Starbucks To Install Needle-Disposal Boxes In Some Stores After Employees Express Health Concerns Over Discarded Syringes

Customers sit on the patio of a Starbucks store after it was closed on May 29, 2018 in Chicago, Illinois. In reaction to a highly-publicized incident in which two black businessmen were arrested inside a Philadelphia Starbucks store, the company closed about 8000 company-owned stores this afternoon to hold racial-bias education programs for its nearly 175,000 employees. Photo by Scott Olson/Getty Images

Starbucks plans to install needle-disposal boxes in certain locations after employees stated their concerns about the number of used needles discarded in bathrooms and other areas of stores around the country.

The concerns arise from the frequency that employees have discovered uncapped needles discarded in trash cans, empty cups, and other areas of the stores, with many workers saying that they frequently fear being pricked by needles and exposed to diseases such as HIV and hepatitis, Business Insider reports.

A petition had over 3,700 signatures of a 4,000 signature goal as of Wednesday night. The petition requests that Starbucks implement a policy to reduce health risks for employees.

"It costs almost two thousand dollars just for one round of after-exposure shots, not including other tests, shots, medications, etc," reads the explanation accompanying the petition. "Employees have to pay out-of-pocket for this before being reimbursed until Starbucks's company insurance kicks in. Many baristas cannot afford that, instead resorting to loans and credit cards."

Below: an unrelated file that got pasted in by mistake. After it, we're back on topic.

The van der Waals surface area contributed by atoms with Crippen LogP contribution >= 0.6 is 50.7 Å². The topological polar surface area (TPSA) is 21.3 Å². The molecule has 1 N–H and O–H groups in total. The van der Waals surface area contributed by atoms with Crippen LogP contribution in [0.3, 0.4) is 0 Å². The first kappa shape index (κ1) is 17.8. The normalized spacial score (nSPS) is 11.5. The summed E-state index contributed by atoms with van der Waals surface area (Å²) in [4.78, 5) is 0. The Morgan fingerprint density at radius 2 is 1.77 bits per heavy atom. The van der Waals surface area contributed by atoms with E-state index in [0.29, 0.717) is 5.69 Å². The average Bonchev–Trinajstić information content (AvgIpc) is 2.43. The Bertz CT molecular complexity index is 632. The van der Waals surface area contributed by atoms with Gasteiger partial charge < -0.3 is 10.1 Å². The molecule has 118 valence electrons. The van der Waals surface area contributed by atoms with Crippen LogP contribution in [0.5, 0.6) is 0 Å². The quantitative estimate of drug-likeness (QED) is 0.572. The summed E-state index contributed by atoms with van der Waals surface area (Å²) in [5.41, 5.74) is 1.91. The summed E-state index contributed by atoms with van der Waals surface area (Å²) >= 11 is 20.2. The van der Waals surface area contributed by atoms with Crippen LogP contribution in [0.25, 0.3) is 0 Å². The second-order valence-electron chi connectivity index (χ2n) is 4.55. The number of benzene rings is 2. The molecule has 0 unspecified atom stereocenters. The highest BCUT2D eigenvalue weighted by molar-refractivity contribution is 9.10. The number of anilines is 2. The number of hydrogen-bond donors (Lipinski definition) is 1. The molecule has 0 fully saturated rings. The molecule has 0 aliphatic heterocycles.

According to Business Insider, Starbucks does provide a training program for employees regarding how to safely dispose of hypodermic needles. Employees also do not have to dispose of needles, or perform any other tasks, that makes them feel unsafe, Starbucks said.

The possibilities Starbucks is considering include using heavier-duty trash bags that could prevent employees from being pricked by needles, and removing trash cans from bathrooms of stores determined to be high-risk. Some Seattle-area stores already have sharps boxes, boxes that allow for syringes and lancets to be safely discarded, installed.

"These societal issues affect us all and can sometimes place our partners (employees) in scary situations, which is why we have protocols and resources in place to ensure our partners are out of harm's way," Starbucks representative Reggie Borges said to Business Insider.

The company instituted an open bathroom policy across all stores in May 2018, which many employees said have led to an increase of drug use being evident in Starbucks bathrooms. In October, three employees in Seattle told KIRO 7 that they saw discarded needles almost every day on the job. The report led to the company installing the sharps boxes in some Seattle locations.

"I think the bathroom policy has definitely changed the store's environment. It's great that Starbucks wants to try and include everyone, but that means that they include absolutely everyone," a manger at a Starbucks in Southern California said to Business Insider.